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    DECEMBER 2, 2004
 
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Professor sees conflict resolution education as a solution for declining teacher retention

Hoping to reverse shrinking teacher retention rates and boost teacher satisfaction — particularly in urban, public schools — education professor Tricia Jones has launched the Conflict Resolution Education in Teacher Education (CRETE) project with funding from the George Gund Foundation ($128,000) and the Fund for the Improvement of Postsecondary Education of the U.S. Department of Education ($504,000). The program’s intent is to train future teachers in conflict education and social and emotional learning before they enter a classroom.

“The latest figures show that 50 percent of teachers in urban settings quit teaching within three years of starting,” Jones said. “By training teachers in these techniques prior to beginning their careers, we’re hoping that it helps them manage a classroom climate that is safe, constructive and motivating for students. If they have conflict resolution skills going in, the chances for success are much better.”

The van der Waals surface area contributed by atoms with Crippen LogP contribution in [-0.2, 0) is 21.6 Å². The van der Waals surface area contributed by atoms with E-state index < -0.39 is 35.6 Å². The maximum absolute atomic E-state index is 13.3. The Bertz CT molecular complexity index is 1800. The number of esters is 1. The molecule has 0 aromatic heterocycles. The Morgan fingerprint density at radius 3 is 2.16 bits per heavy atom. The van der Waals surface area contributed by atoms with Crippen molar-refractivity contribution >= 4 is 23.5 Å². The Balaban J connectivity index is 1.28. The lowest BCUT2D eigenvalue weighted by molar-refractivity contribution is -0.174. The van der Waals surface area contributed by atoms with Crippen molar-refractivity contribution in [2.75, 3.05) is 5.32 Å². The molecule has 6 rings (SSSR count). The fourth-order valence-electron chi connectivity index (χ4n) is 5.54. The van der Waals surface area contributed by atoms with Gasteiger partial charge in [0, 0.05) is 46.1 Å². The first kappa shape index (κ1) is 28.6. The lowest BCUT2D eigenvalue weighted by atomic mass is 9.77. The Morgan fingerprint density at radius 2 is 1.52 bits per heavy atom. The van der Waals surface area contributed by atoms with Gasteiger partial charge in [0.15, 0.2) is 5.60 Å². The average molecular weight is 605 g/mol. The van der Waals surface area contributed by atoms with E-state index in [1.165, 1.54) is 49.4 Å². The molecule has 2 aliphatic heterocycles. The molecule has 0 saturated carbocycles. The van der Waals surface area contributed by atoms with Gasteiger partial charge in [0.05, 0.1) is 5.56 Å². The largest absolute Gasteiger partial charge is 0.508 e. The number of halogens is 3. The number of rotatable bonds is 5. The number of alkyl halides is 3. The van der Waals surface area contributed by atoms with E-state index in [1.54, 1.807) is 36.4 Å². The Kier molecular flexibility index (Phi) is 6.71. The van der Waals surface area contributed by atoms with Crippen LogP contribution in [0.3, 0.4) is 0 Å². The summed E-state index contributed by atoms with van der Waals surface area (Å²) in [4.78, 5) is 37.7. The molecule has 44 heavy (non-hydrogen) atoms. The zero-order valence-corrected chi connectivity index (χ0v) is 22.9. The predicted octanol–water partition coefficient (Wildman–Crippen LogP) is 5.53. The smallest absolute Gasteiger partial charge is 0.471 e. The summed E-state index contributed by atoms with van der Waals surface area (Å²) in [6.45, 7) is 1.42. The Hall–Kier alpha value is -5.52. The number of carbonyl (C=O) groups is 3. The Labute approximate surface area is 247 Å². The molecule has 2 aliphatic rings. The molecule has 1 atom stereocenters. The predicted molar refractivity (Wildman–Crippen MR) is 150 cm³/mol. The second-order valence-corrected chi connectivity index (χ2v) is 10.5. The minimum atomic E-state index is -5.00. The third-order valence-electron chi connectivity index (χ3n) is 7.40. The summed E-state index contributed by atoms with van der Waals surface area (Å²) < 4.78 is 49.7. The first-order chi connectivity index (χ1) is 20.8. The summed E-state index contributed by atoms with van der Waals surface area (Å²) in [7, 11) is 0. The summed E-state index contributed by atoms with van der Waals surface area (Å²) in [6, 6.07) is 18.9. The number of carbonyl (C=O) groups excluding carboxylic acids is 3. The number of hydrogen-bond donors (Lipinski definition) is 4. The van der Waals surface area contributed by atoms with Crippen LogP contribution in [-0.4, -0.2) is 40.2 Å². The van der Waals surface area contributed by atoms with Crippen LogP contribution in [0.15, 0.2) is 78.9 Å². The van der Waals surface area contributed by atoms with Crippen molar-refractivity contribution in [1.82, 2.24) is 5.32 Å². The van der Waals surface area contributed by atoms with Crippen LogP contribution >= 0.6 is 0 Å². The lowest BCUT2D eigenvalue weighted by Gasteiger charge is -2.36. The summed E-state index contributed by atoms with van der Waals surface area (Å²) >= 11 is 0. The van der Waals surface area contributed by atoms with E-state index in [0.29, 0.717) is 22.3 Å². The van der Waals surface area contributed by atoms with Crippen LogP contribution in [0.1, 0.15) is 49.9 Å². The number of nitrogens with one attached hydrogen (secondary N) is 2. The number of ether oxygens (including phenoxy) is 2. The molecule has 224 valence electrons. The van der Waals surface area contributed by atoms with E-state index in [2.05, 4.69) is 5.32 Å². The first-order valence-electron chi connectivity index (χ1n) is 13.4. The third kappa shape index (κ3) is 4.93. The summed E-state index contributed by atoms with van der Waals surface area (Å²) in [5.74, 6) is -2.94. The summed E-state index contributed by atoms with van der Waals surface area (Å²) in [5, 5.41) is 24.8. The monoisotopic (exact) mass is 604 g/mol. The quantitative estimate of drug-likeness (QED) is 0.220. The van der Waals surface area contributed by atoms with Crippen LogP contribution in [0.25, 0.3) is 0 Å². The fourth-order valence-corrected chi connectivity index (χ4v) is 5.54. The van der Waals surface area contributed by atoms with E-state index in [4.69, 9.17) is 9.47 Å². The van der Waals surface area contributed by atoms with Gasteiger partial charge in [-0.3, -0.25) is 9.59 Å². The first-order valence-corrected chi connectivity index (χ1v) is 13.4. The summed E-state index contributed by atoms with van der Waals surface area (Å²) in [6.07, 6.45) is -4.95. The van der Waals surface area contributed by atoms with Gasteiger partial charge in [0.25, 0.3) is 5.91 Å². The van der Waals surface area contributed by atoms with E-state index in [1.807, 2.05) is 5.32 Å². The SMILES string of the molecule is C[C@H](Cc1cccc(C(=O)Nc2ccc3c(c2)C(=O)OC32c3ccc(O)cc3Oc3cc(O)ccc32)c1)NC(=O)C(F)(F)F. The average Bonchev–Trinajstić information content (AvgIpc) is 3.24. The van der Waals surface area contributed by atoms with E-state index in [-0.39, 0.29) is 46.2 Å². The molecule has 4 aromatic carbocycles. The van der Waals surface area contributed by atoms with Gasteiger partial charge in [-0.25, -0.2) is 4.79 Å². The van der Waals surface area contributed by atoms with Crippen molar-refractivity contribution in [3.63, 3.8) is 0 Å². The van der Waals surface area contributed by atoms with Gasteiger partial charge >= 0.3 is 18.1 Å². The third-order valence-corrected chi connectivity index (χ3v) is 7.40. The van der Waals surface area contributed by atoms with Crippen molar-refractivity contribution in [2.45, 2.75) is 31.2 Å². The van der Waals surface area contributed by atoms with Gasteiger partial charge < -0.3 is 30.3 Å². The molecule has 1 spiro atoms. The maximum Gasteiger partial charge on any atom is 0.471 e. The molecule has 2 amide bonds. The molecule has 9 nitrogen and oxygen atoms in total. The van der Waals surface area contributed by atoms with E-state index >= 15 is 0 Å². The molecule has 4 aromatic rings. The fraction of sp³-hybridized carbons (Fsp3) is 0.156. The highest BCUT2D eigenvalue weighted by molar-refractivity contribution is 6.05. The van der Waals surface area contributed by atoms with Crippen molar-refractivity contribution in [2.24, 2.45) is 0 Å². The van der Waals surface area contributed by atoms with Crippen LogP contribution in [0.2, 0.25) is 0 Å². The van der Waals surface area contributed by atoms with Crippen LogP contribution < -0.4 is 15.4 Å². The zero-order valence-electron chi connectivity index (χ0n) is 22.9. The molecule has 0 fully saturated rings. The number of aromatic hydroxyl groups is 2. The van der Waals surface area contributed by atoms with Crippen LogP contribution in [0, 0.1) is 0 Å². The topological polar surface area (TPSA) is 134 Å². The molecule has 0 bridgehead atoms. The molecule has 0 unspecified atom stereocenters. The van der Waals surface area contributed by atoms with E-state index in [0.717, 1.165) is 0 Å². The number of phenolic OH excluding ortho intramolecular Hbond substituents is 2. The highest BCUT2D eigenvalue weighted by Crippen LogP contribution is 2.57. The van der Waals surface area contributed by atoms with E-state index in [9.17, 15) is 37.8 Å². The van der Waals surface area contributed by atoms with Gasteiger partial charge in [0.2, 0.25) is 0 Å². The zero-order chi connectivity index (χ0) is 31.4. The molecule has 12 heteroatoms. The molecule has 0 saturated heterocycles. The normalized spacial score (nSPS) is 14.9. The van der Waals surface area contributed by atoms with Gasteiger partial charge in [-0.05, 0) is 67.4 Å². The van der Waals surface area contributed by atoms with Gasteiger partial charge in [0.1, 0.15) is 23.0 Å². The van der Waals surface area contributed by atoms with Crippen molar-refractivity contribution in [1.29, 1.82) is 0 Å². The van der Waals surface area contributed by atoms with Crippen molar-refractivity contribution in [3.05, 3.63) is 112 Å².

Jones is partnering with educators at Cleveland State University, Kent State University and the Ohio Commission for Dispute Resolution and Conflict Management to implement CRETE.
They plan to use a variety of tactics to fold conflict resolution education into postsecondary schooling for teachers. CRETE will help higher-education faculty infuse such training into existing courses, and mini-seminar modules will be offered to teacher candidates who miss out on courses that explain conflict resolution. The program will also train teacher mentors to assist new teachers in conflict resolution. Finally, project supervisors will develop a system to chart the progress of teachers who have been educated in conflict resolution.

Faculty training and mini-seminars are already under way at Cleveland State. Jones is currently recruiting Temple education faculty to participate in the project and hopes to offer mini-seminars starting next semester.

“Temple University and Cleveland State are such perfect institutions to start a project like this because they are major feeder schools for urban schools,” Jones said. “No other institution creates more Philadelphia public school teachers than Temple. We’re sending our graduates into schools that have much larger classes, are more diverse and have student populations that generally have less of a social support structure at home. This type of training is essential to teacher and student success.”

Ted Boscia

 

 


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